Audit rights in IP licences – be precise!


Intellectual property licences and other forms of revenue sharing agreements (in which a share of an income stream is paid on to another party) commonly contain clauses permitting the party receiving payment to audit the party making the payment, so that the receiving party can verify that it is being paid what it is properly owed.

The paying party will often try to limit the extent of such audit rights, to minimise disruption to its business. It may, for example, seek to limit how often audits can be conducted or the information that an auditor can inspect, and may even seek to make the other party meet its expenses in complying with the audit. Conversely, the party seeking to exercise audit rights will want wide-ranging, regular access to documents and premises, to satisfy itself that revenue is being properly accounted for.

As with any other type of contractual rights, it will be important for the parties to agree the extent of audit rights and ensure that the contractual language sets out clearly and succinctly what those rights are. If it is necessary to go to Court for a ruling on contractual interpretation or whether terms should be implied, then something has gone wrong with the contractual drafting. It is not easy to predict how the Court will rule and how far it will choose to imply terms not included in the drafting.

A salutary example is provided by the recent case of Pixdene Ltd v Paddington & Co Ltd [2022] EWHC 2765 (IPEC), in which the Court had to consider the audit rights in a royalty distribution agreement related to Paddington Bear merchandising.

The owners of the intellectual property in Paddington Bear (“Paddington”) were bound to pay Pixdene Ltd 10% of the merchandising royalties under the distribution agreement. The audit clause read as follows:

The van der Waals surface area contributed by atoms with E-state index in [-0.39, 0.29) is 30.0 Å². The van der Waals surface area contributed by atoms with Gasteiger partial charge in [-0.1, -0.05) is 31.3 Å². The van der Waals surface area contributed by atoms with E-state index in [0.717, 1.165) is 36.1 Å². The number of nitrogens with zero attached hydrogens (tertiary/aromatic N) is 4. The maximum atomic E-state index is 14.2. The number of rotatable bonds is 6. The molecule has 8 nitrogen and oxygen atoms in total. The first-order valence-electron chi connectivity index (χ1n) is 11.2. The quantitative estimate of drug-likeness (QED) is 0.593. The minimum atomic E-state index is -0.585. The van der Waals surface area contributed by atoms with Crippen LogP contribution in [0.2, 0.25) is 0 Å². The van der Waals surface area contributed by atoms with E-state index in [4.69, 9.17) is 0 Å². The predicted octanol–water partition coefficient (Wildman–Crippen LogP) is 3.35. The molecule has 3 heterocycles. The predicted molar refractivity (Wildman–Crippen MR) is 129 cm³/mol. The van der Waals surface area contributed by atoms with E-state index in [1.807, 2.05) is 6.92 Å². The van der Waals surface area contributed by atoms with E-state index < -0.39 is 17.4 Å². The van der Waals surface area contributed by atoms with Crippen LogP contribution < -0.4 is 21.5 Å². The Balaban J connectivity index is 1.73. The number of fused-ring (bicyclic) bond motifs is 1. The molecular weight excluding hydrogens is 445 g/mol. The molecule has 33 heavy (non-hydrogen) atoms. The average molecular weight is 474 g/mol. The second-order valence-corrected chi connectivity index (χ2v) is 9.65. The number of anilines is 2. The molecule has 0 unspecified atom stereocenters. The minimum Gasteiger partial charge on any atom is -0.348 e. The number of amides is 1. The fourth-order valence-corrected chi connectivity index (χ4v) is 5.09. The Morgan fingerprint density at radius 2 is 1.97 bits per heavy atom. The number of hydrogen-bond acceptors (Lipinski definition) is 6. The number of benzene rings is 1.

“During the term of this Agreement a third party auditor may, upon prior written notice to Paddington and not more than once per every two year period, inspect the agreements and any other business records of Paddington with respect to the relevant records or associated matters during normal working hours to verify Paddington’s compliance with this Agreement.”

Pixdene argued that this clause:

  1. gave Pixdene a right to inspect Paddington’s documents; and
  2. required Paddington to provide Pixdene and/or the third party auditor with copy documents before attending Paddington’s offices for inspection.

However, the Court found that the express reference to a “third party” auditor was clear and unambiguous and therefore could not be construed as providing Pixdene itself with a right of inspection. Moreover, the fact that the audit clause provided that inspection required prior written notice, and was to be carried out “during normal working hours,” showed that the parties, at the time of agreeing the clause, were envisaging a physical inspection of documents by the third party auditor at a place under Paddington’s control.

Paddington, for its part, claimed it had a right to redact information from documents prior to inspection. However, the Court found that Paddington’s confidential information was sufficiently protected by providing the inspection right only to a third party auditor with professional obligations, and by limiting the subject matter of the auditor’s report to a simple verification of compliance by Paddington. In the absence of express wording, Paddington had no right to redact relevant agreements and business records disclosed for inspection by the auditor (except in a very limited case, namely legally privileged information).

So where audit rights are concerned, the Court may apply an interpretation of the clause which is not entirely what one or more of the parties understood or perhaps intended. In this case the Court’s interpretation was a narrow one based on a literal reading of “third party”, favouring Paddington. However, from this interpretation the Court also derived a further principle which favoured Pixdene, namely that there was no implied right for Paddington to redact information.

In conclusion, it is vital for each party to consider carefully what rights and obligations it expects to be created by such audit provisions, and to instruct specialist solicitors to negotiate and implement a form of words that will achieve the desired end should the matter come before the Court. Of course, with a clearly written clause it is far less likely that the Court will ever need to become involved.

This article is not legal advice, which it may be sensible to obtain before you take any decisions or actions in the areas covered. Please do contact me if you would like an initial discussion of your situation.

Andrew T Low Res New
Andrew Tibber
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